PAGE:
Indiana Online Casino Legislation Filed For Debate

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Indiana casinos could offer digital versions of their games over the internet under a new bill filed in Indiana.

As anticipated, an online casino proposal has hit the table in Indianapolis. The state legalized online sports gambling in 2019 and recently saw a state record $313 million wagered on sports during December. Many of the same companies that offer sports betting within Indiana over mobile devices and computers are involved with online casino gaming in other legal markets.

The move by Hoosier State policymakers comes shortly before neighboring Michigan is expected to kick off online gambling. The Wolverine State legalized betting on sports, casino, and poker over the web. The COVID-19 pandemic has taken a giant bite out of Indiana casino gaming revenue (as is the case nationwide), priming lawmakers to entertain expanding gambling once again.

Previously, Gov. Eric Holcomb indicated he’d like to wait a little longer, as new brick-and-mortar casinos are in the process of coming to fruition under the 2019 gambling package, before beefing up the state’s casino industry once more. However, Holcomb is definitely interested in online casinos for his state. He made the comments about waiting another couple years for online casinos during his successful re-election campaign, so it is possible he was not being totally candid about the legislative timeline and could want it sooner. State-sanctioned gambling is a political issue that some are staunchly opposed to.

Under House Bill No. 1406 of the current legislative session, Indiana would impose an 18% tax on adjusted gross receipts for online casino gambling, nearly double the 9.5% rate the state charges for sports betting. Additionally, it would cost $500,000 initially for an operator license and $50,000 annually to renew. Other fees would be applied to other firms involved with the activity.

State Rep. Alan Morrison, a Republican, was the legislator who filed the bill.

Just like sports betting, would-be gamblers could register and fund an online casino account remotely without having to visit a retail casino, but they could do it in person if they wish.

Projected market size

According to a fiscal note on the bill, Indiana is projecting annual AGR by the fifth year of online casino gaming to be between $286 million and $572 million. For comparison, New Jersey online casino operator revenue was $870.8 million through the first 11 months of 2020.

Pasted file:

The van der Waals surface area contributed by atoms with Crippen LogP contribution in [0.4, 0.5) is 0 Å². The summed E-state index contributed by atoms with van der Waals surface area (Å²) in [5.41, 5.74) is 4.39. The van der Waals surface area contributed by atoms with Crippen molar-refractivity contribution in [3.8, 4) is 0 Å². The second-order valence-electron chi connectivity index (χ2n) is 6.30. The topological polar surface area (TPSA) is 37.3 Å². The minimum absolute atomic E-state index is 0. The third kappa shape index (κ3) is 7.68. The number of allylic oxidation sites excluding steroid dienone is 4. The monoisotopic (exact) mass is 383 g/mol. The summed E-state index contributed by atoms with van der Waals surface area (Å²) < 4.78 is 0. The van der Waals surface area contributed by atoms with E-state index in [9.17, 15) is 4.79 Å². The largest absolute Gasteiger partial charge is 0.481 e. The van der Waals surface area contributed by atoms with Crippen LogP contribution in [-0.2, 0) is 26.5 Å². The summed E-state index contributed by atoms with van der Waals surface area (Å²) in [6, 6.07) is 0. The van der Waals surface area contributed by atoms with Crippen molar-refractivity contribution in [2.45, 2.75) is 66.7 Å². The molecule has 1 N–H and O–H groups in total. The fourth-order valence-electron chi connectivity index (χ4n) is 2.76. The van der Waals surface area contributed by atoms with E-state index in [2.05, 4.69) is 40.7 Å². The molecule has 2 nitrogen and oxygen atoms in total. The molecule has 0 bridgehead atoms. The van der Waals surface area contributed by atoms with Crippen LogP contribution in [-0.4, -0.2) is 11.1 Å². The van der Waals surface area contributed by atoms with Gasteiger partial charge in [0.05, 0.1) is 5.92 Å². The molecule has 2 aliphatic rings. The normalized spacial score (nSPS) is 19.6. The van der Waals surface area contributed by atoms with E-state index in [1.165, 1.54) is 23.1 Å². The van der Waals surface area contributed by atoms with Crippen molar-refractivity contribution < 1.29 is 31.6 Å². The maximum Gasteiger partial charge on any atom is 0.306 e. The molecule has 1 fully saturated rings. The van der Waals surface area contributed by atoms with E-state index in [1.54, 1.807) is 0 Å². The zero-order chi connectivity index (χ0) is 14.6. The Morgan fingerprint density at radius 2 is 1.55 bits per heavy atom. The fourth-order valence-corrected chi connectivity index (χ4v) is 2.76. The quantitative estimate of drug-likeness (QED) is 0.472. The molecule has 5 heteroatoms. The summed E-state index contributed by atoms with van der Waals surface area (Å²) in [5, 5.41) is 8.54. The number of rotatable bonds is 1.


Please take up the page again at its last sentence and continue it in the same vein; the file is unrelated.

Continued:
Indiana projects that online casinos would reduce AGR for the retail casinos by $114 million to $228 million annually. In 2019, a year without a pandemic, Indiana casinos reported nearly $2.2 billion in gaming revenue. Winnings were off by about 25% in 2020.

With the brick-and-mortar properties paying a higher tax rate than what is proposed in the online casino bill, Indiana estimates that the net gaming tax revenue would be between $12 million and $27 million in the fifth year of legalization. That’s not a ton, but it’s meaningful.

It is worth noting that some Hoosiers are currently playing poker and other online casino games via offshore, illicit platforms, entities that pay no taxes to the state.

A little more than 3% of the state’s tax revenue would be used to help stem problem gambling activity.

Timeline for implementation

If the measure clears the legislature and is approved by the governor, the Indiana Gaming Commission could start accepting applications for online casino gaming licenses on July 1. A casino could commence online casino gambling, subject to regulatory approval, on Sept. 1.

Indiana had a very similar timeline for sports betting, with online wagering kicking off in October 2019, one month after retail sportsbooks opened. Indiana has shown it can move more rapidly with implementing a new gambling statute than some other states in the nation.

Indiana’s 2021 legislative session is slated to adjourn on April 29, providing a nearly four-month time frame to pass the bill. A new proposal would have to be filed in 2022 if HB 1406 fails to gain traction.

With the governor and at least some policymakers already on board with online casinos, as well as Indiana online sportsbooks being eager to offer their other verticals, it’s almost surely a matter of when, not if.

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Brian served as a senior reporter and online content manager for Card Player Magazine for nearly a decade before joining USBets in October 2018. He is currently focused on legal and regulated sports betting and online gaming. He's an avid jiu-jitsu practitioner in his free time.

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